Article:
Information rights: Periodic notices to investors of fees that both offset the management fee or are carved out of the offset, and increased information regarding expenses, as well as broader access to information rights to request information on such fees, are also being included in fund governance documents.
These developments have increased investors’ ability to track these types of fees and the management fee offset, as well as to track expenses that are charged to the fund.
Conflicts of interest and allocation policies
Transparency has also been historically limited with respect to how fund managers deal with conflicts of interest and allocation of investment opportunities across multiple funds. In the United States, the SEC has observed that some managers are not adequately disclosing conflicts of interest—for instance, hedge fund advisers allocating profitable trades and investment opportunities to their own accounts rather than client accounts. The latter is in contravention of existing policies and procedures.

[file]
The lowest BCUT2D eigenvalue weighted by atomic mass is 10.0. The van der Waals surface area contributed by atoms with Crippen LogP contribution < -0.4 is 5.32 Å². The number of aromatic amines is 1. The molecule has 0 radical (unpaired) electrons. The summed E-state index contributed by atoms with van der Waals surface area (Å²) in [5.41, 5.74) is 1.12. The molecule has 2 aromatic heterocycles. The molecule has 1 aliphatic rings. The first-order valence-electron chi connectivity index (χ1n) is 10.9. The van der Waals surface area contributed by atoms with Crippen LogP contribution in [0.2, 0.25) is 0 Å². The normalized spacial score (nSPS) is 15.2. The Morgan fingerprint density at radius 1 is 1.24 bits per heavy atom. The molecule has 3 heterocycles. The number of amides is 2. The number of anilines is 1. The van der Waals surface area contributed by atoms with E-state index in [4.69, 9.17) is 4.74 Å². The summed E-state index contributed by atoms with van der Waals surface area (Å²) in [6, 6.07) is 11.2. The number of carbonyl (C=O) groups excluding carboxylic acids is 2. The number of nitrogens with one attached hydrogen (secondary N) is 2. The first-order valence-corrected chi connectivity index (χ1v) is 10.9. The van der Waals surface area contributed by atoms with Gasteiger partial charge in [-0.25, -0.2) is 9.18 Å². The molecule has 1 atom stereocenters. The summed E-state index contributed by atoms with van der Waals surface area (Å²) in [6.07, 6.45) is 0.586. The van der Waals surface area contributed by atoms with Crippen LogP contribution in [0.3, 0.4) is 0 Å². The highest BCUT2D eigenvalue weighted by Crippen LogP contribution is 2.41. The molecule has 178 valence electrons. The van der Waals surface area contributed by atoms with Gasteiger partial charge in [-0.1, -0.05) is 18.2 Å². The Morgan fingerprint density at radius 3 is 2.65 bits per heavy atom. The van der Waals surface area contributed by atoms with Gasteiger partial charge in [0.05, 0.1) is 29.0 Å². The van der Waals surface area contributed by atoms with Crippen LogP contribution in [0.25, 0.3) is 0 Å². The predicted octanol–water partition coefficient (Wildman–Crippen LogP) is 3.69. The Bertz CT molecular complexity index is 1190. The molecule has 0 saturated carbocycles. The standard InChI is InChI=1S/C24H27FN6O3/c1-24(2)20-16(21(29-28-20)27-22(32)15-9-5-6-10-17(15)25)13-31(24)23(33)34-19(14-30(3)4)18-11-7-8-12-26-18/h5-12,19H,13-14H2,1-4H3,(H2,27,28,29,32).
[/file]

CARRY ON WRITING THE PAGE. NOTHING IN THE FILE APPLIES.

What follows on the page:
Investors are focusing more on conflicts of interest (including how investment opportunities are allocated among funds), and are pushing for enhanced conflict management procedures and/or disclosure obligations. Managers are often responding by adding greater detail in marketing materials and fund governance documents with respect to conflicts of interest, while at the same time asserting their discretion and flexibility in dealing with these conflicts.
What’s next: fee disclosure standards
Looking ahead, the Institutional Limited Partners Association has circulated a proposed set of standards outlining how fund managers should disclose fees on a quarterly basis, an initiative that is expected to enhance transparency and reduce the number of individual information requests that managers receive.
From the investors’ perspective, adoption of these standards will better enable them to compare fees charged by different fund managers. In addition to ILPA’s efforts, investors in the United States are petitioning the SEC to push for more transparent and frequent information on fees and expenses, as evidenced in a letter sent to the regulator in July 2015 by 13 U.S. state and city treasurers and comptrollers.